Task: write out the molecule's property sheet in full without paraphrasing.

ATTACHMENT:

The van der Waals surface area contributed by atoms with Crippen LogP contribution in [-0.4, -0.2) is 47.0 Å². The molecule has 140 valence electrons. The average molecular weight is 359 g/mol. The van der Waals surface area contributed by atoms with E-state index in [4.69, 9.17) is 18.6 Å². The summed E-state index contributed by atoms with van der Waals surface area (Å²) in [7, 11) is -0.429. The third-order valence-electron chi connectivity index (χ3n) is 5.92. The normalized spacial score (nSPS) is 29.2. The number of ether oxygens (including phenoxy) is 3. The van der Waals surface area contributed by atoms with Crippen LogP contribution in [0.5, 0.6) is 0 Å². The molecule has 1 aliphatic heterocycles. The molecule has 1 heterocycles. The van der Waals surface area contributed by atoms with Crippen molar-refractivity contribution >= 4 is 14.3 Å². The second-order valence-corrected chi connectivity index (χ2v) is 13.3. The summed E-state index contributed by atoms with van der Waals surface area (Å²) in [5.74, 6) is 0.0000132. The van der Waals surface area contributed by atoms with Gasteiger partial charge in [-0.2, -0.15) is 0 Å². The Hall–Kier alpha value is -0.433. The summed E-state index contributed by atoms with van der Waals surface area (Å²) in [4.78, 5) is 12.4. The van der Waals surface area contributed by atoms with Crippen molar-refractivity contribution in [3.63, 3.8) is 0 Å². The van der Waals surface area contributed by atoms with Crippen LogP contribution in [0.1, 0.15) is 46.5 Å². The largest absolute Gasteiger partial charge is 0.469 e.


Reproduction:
The van der Waals surface area contributed by atoms with Crippen LogP contribution in [-0.4, -0.2) is 47.0 Å². The molecule has 140 valence electrons. The average molecular weight is 359 g/mol. The van der Waals surface area contributed by atoms with E-state index in [4.69, 9.17) is 18.6 Å². The summed E-state index contributed by atoms with van der Waals surface area (Å²) in [7, 11) is -0.429. The third-order valence-electron chi connectivity index (χ3n) is 5.92. The normalized spacial score (nSPS) is 29.2. The number of ether oxygens (including phenoxy) is 3. The van der Waals surface area contributed by atoms with Crippen LogP contribution in [0.5, 0.6) is 0 Å². The molecule has 1 aliphatic heterocycles. The molecule has 1 heterocycles. The van der Waals surface area contributed by atoms with Crippen molar-refractivity contribution >= 4 is 14.3 Å². The second-order valence-corrected chi connectivity index (χ2v) is 13.3. The summed E-state index contributed by atoms with van der Waals surface area (Å²) in [5.74, 6) is 0.0000132. The van der Waals surface area contributed by atoms with Gasteiger partial charge in [-0.2, -0.15) is 0 Å². The Hall–Kier alpha value is -0.433. The summed E-state index contributed by atoms with van der Waals surface area (Å²) in [4.78, 5) is 12.4. The van der Waals surface area contributed by atoms with Crippen molar-refractivity contribution in [3.63, 3.8) is 0 Å². The van der Waals surface area contributed by atoms with Crippen LogP contribution in [0.1, 0.15) is 46.5 Å². The largest absolute Gasteiger partial charge is 0.469 e.